The Global Fight to End “Reparative Therapy”
Countries around the world are increasingly acknowledging the extreme physical and psychological effects of LGBT “conversion” or “reparative therapy,” pseudoscientific practices including electroshock therapy, sexual violence, and psychological assault run in an effort to purge LGBT individuals of their sexual and gender orientations and identities. From East Asia to the Americas to the Middle East, governments have begun banning such practices, though they continue to run to the financial and psychological detriment of their subjects. The Guardian examines global stories and efforts to dismantle the phenomenon.
“Electric shocks, rape and submersion: ‘gay cures’ and the fight to end them” (The Guardian)
“A Firsthand Account of the Torture of ‘Conversion’ Therapy” (The Advocate)
“‘Gay Conversion’ Therapists Find Safe Haven in Israel” (The New York Times)
“Gay conversion therapy, fake doctors to be banned in Victoria” (ABC)
“US government calls for an end to LGBT ‘conversion therapy’” (Al Jazeera America)
(Image Credit: Ng Han Guan/AP, via The Guardian)
Cuban asylum-seekers bound for U.S. stranded in Costa Rica and Panama as Nicaragua refuses entry
- As the influx of Cuban asylum-seekers increases to levels not seen since 1994’s “raft exodus,” more than 6,000 have found themselves stranded in Costa Rica and Panama for the last six weeks after having been refused entry to Nicaragua, whose government is allied with Raúl Castro’s.
- As Costa Rica has reversed its open transit policy for Cuban migrants, the Central American Integration System has arranged a massive airlift to El Salvador, allowing refugees to bypass Nicaragua, although thousands who began their journey in Ecuador are unaccounted for.
- Emigrant Cubans, fearing a revision of the U.S.’s “wet foot, dry foot” immigration policy allowing Cubans who land in the U.S. a path to permanent residency, have taken to Central American land routes in addition to well-known routes by sea.
“Central American countries agree airlift of Cuban migrants seeking to enter US” (The Guardian)
“Central American nations announce deal on Cuban migrants” (Miami Herald)
“Costa Rica deports Cubans amid ‘transit crisis’” (Deutsche Welle)
(Image Credit: Marcelino Rosario/EPA, via the Guardian)
Ecuador government passes resolution to include Afro-Ecuadorian history in textbooks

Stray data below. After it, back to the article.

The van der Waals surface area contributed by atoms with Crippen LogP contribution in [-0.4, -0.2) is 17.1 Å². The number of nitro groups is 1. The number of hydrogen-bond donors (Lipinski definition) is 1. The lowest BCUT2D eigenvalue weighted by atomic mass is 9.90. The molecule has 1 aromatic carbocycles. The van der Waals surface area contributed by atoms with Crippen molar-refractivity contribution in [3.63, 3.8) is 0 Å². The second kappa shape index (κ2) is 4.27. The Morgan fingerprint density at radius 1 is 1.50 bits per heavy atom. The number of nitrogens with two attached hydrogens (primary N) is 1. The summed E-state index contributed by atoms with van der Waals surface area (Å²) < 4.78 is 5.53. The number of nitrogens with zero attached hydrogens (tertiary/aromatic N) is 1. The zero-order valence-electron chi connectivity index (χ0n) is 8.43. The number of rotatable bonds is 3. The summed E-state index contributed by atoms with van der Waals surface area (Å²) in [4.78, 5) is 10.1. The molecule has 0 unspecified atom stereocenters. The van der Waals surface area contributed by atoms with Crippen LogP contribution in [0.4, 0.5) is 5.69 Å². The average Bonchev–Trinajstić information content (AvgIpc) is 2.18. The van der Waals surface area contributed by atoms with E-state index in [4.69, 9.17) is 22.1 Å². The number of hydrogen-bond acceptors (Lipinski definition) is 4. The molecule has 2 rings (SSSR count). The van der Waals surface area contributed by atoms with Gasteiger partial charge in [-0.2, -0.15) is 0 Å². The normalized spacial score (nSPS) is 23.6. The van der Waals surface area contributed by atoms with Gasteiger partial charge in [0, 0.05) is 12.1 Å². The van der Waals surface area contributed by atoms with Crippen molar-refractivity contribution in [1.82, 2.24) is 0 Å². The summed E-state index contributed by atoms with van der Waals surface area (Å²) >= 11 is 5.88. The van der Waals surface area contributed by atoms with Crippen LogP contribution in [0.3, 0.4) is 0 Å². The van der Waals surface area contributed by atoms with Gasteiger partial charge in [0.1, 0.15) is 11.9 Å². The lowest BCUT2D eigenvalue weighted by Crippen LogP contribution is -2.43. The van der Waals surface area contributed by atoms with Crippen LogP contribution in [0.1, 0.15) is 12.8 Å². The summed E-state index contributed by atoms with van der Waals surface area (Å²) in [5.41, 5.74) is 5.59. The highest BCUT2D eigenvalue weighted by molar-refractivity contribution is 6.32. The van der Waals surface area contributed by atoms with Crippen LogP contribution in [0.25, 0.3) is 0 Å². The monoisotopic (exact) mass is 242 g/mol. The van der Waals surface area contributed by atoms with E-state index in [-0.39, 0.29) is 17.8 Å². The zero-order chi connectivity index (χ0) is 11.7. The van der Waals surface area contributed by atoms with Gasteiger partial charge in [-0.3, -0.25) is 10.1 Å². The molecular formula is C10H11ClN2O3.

- As Ecuadoreans around the country celebrate National Day of the Afro-Ecuadorian People, the government announced the new education measure to foster inclusion of Afro-Ecuadorians in the nation’s history.
- Afro-Ecuadorians number more than 600,000 in the country, but continue to face discrimination and economic difficulty.
- The National Day of the Afro-Ecuadorian People began with the 1997 congressional declaration of the National Day of the Black Ecuadorian, symbolized by celebration of fugitive slave leader Alonso de Illescas and Afro-Ecuadorian history and culture.
“On this day we have to remember all the contributions we have made as a people and bring it, together with our history, to the rest of the people because many don’t know it, which enables a lot of forms of discrimination.”
“Ecuador to Include Afro-Ecuadorean History in Textbooks” (teleSUR English)
(Image Credit: El Telegrafo, via teleSUR)
Indigenous Ecuadorians march against government
- Indigenous leaders led a march from an Amazonian province towards Quito against President Rafael Correa’s regime.
- They argued that government policies are dispossessing them of land and resource rights and economic security.
- Demonstrators connected indigenous struggles to broader inequalities marginalizing the poor and the general citizenry.
Watch the AFP report on YouTube.
Treatment program in Ecuador saves newborns of HIV-positive mothers from infection
- In Ecuador, a program driven by the government, Ecuador’s largest maternal hospital, the VIHDA foundation, and Duke University provides antiretroviral medication to newborns of HIV-positive mothers right after birth, significantly reducing their chances of contracting the virus.
- At least 1,000 babies have remained virus-free thanks to the program, when they would otherwise face a 45% chance of infection during pregnancy, delivery, or breastfeeding.
- When their status is known, infected mothers receive treatment throughout their pregnancy, but new programs around the world are pushing for ways to quickly reach women who don’t have prenatal appointments during the limited deterrence window.
“I don’t care if my career as a teacher was ruined by this illness. Today I am happy to see my children healthy and studying.”
Read the full story at the BBC.
(Image Credit: Marc-Grégor Photography, via the BBC)
Conflict has displaced 6 million Colombians, second-highest number in the world
- Colombia’s half-decade of conflict has created ongoing waves of displacement, including 137,000 in 2014, according to the U.N.
- Beyond the Revolutionary Armed Forces of Colombia (FARC), new guerilla groups and gangs have sprung up, deterring peace and security.
- The top recipients of refugees in the Americas are the U.S., Venezuela, and Ecuador.
“We are witnessing a paradigm change, an unchecked slide into an era in which the scale of global forced displacement, as well as the response required, is now clearly dwarfing anything seen before. … It is terrifying that on the one hand there is more and more impunity for those starting conflicts, and on the other there is seeming utter inability of the international community to work together to stop wars and build and preserve peace.”
(Image Credit: AP, via the Miami Herald)